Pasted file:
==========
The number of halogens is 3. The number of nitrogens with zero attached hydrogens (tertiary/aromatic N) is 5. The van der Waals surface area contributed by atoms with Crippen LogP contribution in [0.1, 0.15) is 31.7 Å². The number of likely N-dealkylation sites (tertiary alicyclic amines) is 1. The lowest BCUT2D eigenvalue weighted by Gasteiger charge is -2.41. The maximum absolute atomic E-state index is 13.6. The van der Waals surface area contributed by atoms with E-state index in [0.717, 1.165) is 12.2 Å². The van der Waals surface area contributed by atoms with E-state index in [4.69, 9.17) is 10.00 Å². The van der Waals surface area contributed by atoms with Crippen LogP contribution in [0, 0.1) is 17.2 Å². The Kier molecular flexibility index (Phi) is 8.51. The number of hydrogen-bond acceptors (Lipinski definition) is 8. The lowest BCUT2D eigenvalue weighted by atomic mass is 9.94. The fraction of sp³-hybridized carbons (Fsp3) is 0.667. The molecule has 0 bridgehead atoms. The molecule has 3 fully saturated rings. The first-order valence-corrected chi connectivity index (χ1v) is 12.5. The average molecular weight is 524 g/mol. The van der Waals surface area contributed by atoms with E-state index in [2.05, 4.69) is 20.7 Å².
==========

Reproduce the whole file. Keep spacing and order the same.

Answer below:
The number of halogens is 3. The number of nitrogens with zero attached hydrogens (tertiary/aromatic N) is 5. The van der Waals surface area contributed by atoms with Crippen LogP contribution in [0.1, 0.15) is 31.7 Å². The number of likely N-dealkylation sites (tertiary alicyclic amines) is 1. The lowest BCUT2D eigenvalue weighted by Gasteiger charge is -2.41. The maximum absolute atomic E-state index is 13.6. The van der Waals surface area contributed by atoms with E-state index in [0.717, 1.165) is 12.2 Å². The van der Waals surface area contributed by atoms with E-state index in [4.69, 9.17) is 10.00 Å². The van der Waals surface area contributed by atoms with Crippen LogP contribution in [0, 0.1) is 17.2 Å². The Kier molecular flexibility index (Phi) is 8.51. The number of hydrogen-bond acceptors (Lipinski definition) is 8. The lowest BCUT2D eigenvalue weighted by atomic mass is 9.94. The fraction of sp³-hybridized carbons (Fsp3) is 0.667. The molecule has 0 bridgehead atoms. The molecule has 3 fully saturated rings. The first-order valence-corrected chi connectivity index (χ1v) is 12.5. The average molecular weight is 524 g/mol. The van der Waals surface area contributed by atoms with E-state index in [2.05, 4.69) is 20.7 Å².